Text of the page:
Your hair was combed nice—just back in a pony tail with the pretty roll in front. Your blouse was neat and light—seemed almost white. [Miss Johnson confirmed in correspondence that this was an accurate description of her subjective appearance during the OBE.]
It is difficult to decide whether to classify this experience as a dream or as an OBE.
Philosopher Michael Grosso (1976) suggests that the OBE is just one in a continuum of states of consciousness encompassing schizophrenic, meditative, drug, reverie and dream states. He further argues that ESP, “traveling clairvoyance” (in which a person seems to project his mind to a distant location and to become aware of events happening at that location), and the OBE may merely represent three aspects of the same process.
There are a few other states of consciousness that also bear a resemblance to the OBE. Psychiatrists use the term “depersonalization state” to refer to instances in which a person feels himself to be detached from his emotions, actions and even his body. A person undergoing feelings of depersonalization may describe himself as hovering over his body and watching his body perform actions without really being a part of them himself. Janet Mitchell (1981) argues that depersonalization states differ from OBEs in that depersonalization states, unlike OBEs, may involve feelings of derealization (in which one’s environment is felt to be unreal). It should also be noted that the flattening of affect (that is, diminished emotional reactions) that is often a characteristic of depersonalization states is not usually reported by people undergoing OBEs.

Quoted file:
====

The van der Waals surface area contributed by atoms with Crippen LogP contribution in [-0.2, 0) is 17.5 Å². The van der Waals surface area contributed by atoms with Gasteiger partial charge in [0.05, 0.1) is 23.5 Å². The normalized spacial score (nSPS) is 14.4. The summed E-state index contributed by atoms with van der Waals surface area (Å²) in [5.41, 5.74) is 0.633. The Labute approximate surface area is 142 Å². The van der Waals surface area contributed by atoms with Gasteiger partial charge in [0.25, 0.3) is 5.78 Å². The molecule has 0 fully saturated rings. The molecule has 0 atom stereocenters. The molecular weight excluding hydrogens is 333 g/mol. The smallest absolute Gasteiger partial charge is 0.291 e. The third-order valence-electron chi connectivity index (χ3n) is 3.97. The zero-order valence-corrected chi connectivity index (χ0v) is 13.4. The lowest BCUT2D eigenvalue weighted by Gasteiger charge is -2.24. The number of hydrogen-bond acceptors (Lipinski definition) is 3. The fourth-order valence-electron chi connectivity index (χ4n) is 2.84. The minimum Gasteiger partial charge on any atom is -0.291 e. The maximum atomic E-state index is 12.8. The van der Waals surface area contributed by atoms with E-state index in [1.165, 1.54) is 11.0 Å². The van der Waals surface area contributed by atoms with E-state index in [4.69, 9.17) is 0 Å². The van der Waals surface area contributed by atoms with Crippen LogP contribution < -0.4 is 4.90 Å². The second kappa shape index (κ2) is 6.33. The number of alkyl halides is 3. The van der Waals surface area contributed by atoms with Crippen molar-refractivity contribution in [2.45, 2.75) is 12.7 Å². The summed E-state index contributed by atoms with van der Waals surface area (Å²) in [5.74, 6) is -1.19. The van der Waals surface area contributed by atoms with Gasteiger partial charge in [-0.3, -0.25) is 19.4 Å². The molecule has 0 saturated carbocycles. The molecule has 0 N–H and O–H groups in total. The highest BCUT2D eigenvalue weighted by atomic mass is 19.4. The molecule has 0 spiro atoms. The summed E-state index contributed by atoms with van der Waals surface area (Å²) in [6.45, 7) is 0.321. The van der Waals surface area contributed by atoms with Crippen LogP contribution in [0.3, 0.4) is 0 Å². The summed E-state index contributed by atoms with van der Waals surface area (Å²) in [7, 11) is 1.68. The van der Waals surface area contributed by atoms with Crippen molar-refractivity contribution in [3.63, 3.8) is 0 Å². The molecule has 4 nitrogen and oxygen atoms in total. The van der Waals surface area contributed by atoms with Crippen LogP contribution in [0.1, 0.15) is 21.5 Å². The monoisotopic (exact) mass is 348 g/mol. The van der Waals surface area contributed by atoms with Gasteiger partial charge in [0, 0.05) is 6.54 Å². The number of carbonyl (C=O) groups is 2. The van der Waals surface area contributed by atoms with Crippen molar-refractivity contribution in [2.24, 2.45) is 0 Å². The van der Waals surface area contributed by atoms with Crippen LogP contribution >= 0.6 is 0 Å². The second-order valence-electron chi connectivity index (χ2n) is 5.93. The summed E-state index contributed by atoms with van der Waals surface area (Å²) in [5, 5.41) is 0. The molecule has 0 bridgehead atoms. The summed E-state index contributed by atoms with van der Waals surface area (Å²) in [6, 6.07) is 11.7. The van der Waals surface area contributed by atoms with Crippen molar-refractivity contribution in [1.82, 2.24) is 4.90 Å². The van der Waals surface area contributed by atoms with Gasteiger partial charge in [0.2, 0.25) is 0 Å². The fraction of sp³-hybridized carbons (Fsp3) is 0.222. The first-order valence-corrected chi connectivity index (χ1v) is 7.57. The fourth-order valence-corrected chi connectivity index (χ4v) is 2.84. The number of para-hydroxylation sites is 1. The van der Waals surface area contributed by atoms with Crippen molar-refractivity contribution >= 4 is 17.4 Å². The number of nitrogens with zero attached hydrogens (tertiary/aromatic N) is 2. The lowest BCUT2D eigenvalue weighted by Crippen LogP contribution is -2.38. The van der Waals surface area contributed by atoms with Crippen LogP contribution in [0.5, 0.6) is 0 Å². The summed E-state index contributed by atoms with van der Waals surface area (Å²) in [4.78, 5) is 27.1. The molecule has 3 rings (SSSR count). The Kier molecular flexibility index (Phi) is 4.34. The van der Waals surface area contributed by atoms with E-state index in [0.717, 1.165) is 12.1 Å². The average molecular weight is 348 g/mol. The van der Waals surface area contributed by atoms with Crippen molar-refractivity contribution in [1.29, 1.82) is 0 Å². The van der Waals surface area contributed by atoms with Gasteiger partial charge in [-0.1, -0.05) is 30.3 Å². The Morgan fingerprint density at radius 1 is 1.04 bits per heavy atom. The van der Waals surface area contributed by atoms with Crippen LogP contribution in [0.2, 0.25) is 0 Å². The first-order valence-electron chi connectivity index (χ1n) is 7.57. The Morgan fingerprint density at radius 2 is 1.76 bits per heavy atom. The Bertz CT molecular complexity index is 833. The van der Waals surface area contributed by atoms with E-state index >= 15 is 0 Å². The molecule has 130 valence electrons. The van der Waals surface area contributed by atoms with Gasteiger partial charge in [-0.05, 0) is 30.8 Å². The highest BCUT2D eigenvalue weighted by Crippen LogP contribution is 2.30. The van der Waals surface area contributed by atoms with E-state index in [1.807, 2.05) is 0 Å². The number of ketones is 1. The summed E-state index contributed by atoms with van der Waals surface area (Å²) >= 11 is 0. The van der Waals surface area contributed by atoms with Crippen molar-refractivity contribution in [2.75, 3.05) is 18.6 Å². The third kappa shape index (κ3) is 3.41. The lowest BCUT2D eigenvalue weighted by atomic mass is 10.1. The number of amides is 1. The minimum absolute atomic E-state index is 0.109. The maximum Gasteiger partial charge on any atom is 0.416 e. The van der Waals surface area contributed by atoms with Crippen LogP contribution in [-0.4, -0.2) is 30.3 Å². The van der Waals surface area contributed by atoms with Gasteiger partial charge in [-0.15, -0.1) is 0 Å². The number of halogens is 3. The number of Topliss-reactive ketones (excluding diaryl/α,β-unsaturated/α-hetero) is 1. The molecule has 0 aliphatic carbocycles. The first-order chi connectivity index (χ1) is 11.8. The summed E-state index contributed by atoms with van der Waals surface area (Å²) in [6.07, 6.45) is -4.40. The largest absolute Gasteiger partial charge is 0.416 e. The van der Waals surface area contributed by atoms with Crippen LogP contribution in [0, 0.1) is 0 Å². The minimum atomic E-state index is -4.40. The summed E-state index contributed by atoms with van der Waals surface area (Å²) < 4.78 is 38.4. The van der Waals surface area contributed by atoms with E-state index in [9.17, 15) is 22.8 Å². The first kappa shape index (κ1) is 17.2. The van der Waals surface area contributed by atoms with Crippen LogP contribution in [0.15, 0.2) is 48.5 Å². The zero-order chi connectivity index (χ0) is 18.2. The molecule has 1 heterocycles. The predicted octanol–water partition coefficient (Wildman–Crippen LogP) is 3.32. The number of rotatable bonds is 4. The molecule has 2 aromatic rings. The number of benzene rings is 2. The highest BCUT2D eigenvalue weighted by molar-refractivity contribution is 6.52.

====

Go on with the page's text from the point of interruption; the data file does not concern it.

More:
Irwin (1996) notes that the reporting of OBEs is correlated with the reporting of childhood traumas, and he suggests that a tendency toward dissociation and the experiencing of OBEs may a type of defense mechanism. Irwin (2000) also reports evidence of elevated somatoform dissociation in persons reporting OBEs. In addition, he found that OBErs scored more highly on the trait of psychological absorption (e.g., the ability to “lose” oneself in a book one is reading).
Autoscopy is a state in which one perceives a double or apparition of oneself in the external environment, such as across the street. Autoscopy thus differs from the OBE in that the person’s location of consciousness seems to remain located in the physical body rather than in the double. Tyrrell (1953, p. 144) reports the case of Archbishop Frederic, who saw an apparition of himself after awakening from a deep sleep. He stated that the apparition was “luminous, vaporous and wonderfully real” and that the apparition was looking at him. This state lasted for a few seconds, after which the apparition disappeared. A few seconds later, the specter reappeared, only to vanish once again after a few more seconds.